For all those TV fans hooked to their favourite programmes, BBC's popular characters cast a spell on them and they like these characters to be present intimately in their daily grind, to add some fun. Sensing this public sentiment, BBC Worldwide is now revamping its licensing activities, with deeper insight within a wi...
For all those TV fans hooked to their favourite programmes, BBC’s popular characters cast a spell on them and they like these characters to be present intimately in their daily grind, to add some fun. Sensing this public sentiment, BBC Worldwide is now revamping its licensing activities, with deeper insight within a wider periphery. Andy Fry writes
For more than a decade, BBC Worldwide has delivered popular entertainment brands to the international licensing market. From pre-school hits, such as, In the Night Garden and Teletubbies, through to adult brands, such as, Top Gear, Doctor Who and Planet Earth, the company’s portfolio is known for its quality, innovation and diversity.
In order to maximise the potential of such brands, 2008 has seen BBC Worldwide reorganise its activities around a new division called Children’s and Licensing. Explaining the move, the division’s Managing Director, Mr Neil Ross Russell says, “The new structure will enable us to make the most of licensing opportunities outside the UK. Each brand in our portfolio, whether originated by the BBC or our independent partners, will receive the focus and attention it deserves.”
Mr Russell believes that the new division starts from a position of great strength, “At a time when there are more brands than ever in the market, we are fortunate to have an exceptional pipeline of content and some great broadcast platforms. This allows us to develop some fantastic licensing programmes, both for established and emerging territories.”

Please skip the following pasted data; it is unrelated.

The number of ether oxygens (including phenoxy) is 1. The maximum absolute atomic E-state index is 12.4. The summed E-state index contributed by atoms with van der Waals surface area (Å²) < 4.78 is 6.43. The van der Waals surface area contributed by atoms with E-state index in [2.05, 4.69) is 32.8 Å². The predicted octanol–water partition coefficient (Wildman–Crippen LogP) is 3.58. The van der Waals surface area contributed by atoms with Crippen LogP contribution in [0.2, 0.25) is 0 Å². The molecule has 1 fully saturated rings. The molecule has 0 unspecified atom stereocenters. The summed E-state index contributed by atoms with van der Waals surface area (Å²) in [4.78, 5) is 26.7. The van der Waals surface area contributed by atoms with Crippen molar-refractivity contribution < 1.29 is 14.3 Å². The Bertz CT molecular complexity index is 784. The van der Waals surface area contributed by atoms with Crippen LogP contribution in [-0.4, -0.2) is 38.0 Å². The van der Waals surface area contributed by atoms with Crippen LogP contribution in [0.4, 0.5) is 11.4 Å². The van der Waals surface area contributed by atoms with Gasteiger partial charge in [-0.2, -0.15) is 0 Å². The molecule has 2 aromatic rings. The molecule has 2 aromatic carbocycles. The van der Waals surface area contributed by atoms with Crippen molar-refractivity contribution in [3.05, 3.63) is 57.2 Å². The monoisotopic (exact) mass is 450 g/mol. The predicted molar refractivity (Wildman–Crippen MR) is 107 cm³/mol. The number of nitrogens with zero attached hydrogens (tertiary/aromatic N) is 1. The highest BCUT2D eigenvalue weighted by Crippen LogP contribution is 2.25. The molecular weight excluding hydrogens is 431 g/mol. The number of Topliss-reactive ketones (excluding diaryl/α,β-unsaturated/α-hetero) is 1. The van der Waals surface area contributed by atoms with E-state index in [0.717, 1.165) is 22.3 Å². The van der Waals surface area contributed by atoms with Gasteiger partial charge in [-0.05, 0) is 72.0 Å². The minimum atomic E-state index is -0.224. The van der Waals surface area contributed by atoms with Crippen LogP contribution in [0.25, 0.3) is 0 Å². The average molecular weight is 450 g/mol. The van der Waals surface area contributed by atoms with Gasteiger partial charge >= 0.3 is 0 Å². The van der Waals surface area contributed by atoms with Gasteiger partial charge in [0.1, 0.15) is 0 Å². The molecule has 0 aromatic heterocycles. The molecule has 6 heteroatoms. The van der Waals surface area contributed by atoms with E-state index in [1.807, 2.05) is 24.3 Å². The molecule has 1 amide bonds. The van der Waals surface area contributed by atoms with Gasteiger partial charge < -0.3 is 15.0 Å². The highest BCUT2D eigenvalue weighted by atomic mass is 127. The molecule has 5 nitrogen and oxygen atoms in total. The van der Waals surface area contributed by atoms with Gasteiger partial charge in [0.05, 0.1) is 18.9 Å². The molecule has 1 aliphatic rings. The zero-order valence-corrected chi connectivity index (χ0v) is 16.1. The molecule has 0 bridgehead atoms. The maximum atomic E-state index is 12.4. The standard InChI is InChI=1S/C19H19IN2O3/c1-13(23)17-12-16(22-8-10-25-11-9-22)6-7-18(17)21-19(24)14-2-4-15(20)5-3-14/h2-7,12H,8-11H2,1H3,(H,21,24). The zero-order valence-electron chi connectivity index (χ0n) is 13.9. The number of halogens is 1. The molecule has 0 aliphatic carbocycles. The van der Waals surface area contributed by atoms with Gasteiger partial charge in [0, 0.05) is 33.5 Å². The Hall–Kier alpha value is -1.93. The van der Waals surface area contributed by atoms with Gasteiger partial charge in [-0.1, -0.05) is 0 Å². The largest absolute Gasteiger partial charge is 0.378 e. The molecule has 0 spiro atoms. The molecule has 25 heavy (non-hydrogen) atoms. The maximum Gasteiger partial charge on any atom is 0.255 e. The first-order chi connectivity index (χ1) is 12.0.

In the Night Garden is a classic example – with BBC Worldwide responsible for the campaign, which saw the Ragdoll-produced TV property become one of the UK’s biggest brand licences in its first year. Having established itself as the fastest-growing new toy property in 2007, In the Night Garden scaled new heights last Christmas, thanks to innovations such as Hasbro’s Upsy Daisy and Her Chase and Play Bed.
In the Night Garden is also attracting fans internationally. To date, the programme has sold to 24 countries – with France and Spain being the latest additions. In India, it screens on BBC Worldwide’s own channel CBeebies. In Australia, the award-winning Hasbro toy range is already neck and neck with established brands like Thomas and Dora the Explorer.
This performance suggests that In the Night Garden will emulate Ragdoll’s evergreen franchise Teletubbies – which is currently riding high on the back of Tomy’s Dance with Me Teletubby plush and a new range of products for tweens. Now in its eleventh year, Teletubbies has aired in 120 countries – including Russia, India and China.